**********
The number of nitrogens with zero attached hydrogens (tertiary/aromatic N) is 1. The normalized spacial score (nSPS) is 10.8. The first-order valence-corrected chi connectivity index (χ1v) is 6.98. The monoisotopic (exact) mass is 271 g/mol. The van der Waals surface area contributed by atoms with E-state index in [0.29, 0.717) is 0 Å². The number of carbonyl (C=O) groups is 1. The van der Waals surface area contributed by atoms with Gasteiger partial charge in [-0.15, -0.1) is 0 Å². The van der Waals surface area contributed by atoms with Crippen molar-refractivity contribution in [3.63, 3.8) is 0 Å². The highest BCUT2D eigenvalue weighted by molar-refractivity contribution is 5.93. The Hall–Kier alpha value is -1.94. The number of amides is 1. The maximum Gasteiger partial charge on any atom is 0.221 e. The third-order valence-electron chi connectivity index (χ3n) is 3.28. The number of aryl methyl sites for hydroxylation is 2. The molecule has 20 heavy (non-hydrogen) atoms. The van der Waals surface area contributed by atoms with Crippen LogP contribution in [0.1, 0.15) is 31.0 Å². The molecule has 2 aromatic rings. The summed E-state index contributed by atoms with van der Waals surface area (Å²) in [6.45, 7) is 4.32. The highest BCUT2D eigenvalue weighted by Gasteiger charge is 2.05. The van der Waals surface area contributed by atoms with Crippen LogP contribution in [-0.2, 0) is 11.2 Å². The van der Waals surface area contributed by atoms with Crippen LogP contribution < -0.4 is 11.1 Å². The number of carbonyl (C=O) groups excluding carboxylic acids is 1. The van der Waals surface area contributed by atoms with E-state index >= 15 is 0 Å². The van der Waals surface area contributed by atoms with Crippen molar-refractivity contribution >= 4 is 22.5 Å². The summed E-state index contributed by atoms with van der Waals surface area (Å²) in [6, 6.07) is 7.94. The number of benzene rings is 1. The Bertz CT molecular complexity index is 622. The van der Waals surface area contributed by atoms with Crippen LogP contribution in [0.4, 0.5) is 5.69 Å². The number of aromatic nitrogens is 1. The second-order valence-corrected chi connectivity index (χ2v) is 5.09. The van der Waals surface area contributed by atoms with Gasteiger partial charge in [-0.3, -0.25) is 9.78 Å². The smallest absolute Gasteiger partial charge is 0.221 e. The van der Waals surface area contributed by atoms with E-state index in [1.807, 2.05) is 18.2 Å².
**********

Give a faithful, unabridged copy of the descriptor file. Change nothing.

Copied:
The number of nitrogens with zero attached hydrogens (tertiary/aromatic N) is 1. The normalized spacial score (nSPS) is 10.8. The first-order valence-corrected chi connectivity index (χ1v) is 6.98. The monoisotopic (exact) mass is 271 g/mol. The van der Waals surface area contributed by atoms with E-state index in [0.29, 0.717) is 0 Å². The number of carbonyl (C=O) groups is 1. The van der Waals surface area contributed by atoms with Gasteiger partial charge in [-0.15, -0.1) is 0 Å². The van der Waals surface area contributed by atoms with Crippen molar-refractivity contribution in [3.63, 3.8) is 0 Å². The highest BCUT2D eigenvalue weighted by molar-refractivity contribution is 5.93. The Hall–Kier alpha value is -1.94. The number of amides is 1. The maximum Gasteiger partial charge on any atom is 0.221 e. The third-order valence-electron chi connectivity index (χ3n) is 3.28. The number of aryl methyl sites for hydroxylation is 2. The molecule has 20 heavy (non-hydrogen) atoms. The van der Waals surface area contributed by atoms with Crippen LogP contribution in [0.1, 0.15) is 31.0 Å². The molecule has 2 aromatic rings. The summed E-state index contributed by atoms with van der Waals surface area (Å²) in [6.45, 7) is 4.32. The highest BCUT2D eigenvalue weighted by Gasteiger charge is 2.05. The van der Waals surface area contributed by atoms with Crippen LogP contribution in [-0.2, 0) is 11.2 Å². The van der Waals surface area contributed by atoms with Crippen LogP contribution < -0.4 is 11.1 Å². The number of carbonyl (C=O) groups excluding carboxylic acids is 1. The van der Waals surface area contributed by atoms with E-state index >= 15 is 0 Å². The van der Waals surface area contributed by atoms with Crippen molar-refractivity contribution >= 4 is 22.5 Å². The summed E-state index contributed by atoms with van der Waals surface area (Å²) in [6, 6.07) is 7.94. The number of benzene rings is 1. The Bertz CT molecular complexity index is 622. The van der Waals surface area contributed by atoms with Crippen LogP contribution in [0.4, 0.5) is 5.69 Å². The number of aromatic nitrogens is 1. The second-order valence-corrected chi connectivity index (χ2v) is 5.09. The van der Waals surface area contributed by atoms with Gasteiger partial charge in [-0.3, -0.25) is 9.78 Å². The smallest absolute Gasteiger partial charge is 0.221 e. The van der Waals surface area contributed by atoms with E-state index in [1.807, 2.05) is 18.2 Å².